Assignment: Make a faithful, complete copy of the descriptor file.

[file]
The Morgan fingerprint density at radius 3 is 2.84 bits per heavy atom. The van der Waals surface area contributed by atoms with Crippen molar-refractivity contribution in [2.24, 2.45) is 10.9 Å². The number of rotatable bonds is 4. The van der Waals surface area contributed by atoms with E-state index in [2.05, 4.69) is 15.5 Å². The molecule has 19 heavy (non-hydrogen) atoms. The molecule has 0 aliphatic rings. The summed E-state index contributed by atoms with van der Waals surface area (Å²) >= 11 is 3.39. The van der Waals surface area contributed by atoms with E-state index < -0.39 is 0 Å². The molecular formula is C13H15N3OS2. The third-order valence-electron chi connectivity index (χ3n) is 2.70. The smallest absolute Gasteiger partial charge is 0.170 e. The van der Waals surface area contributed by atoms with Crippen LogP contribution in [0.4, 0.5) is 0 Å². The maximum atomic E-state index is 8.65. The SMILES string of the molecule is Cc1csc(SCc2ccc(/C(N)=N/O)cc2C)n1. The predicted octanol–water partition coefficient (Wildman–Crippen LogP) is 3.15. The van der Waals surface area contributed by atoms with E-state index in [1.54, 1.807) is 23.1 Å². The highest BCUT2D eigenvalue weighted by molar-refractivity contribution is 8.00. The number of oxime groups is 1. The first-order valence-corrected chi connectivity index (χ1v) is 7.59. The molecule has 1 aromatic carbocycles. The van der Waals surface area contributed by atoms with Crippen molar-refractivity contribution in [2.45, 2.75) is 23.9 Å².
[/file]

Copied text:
The Morgan fingerprint density at radius 3 is 2.84 bits per heavy atom. The van der Waals surface area contributed by atoms with Crippen molar-refractivity contribution in [2.24, 2.45) is 10.9 Å². The number of rotatable bonds is 4. The van der Waals surface area contributed by atoms with E-state index in [2.05, 4.69) is 15.5 Å². The molecule has 19 heavy (non-hydrogen) atoms. The molecule has 0 aliphatic rings. The summed E-state index contributed by atoms with van der Waals surface area (Å²) >= 11 is 3.39. The van der Waals surface area contributed by atoms with E-state index < -0.39 is 0 Å². The molecular formula is C13H15N3OS2. The third-order valence-electron chi connectivity index (χ3n) is 2.70. The smallest absolute Gasteiger partial charge is 0.170 e. The van der Waals surface area contributed by atoms with Crippen LogP contribution in [0.4, 0.5) is 0 Å². The maximum atomic E-state index is 8.65. The SMILES string of the molecule is Cc1csc(SCc2ccc(/C(N)=N/O)cc2C)n1. The predicted octanol–water partition coefficient (Wildman–Crippen LogP) is 3.15. The van der Waals surface area contributed by atoms with E-state index in [1.54, 1.807) is 23.1 Å². The highest BCUT2D eigenvalue weighted by molar-refractivity contribution is 8.00. The number of oxime groups is 1. The first-order valence-corrected chi connectivity index (χ1v) is 7.59. The molecule has 1 aromatic carbocycles. The van der Waals surface area contributed by atoms with Crippen molar-refractivity contribution in [2.45, 2.75) is 23.9 Å².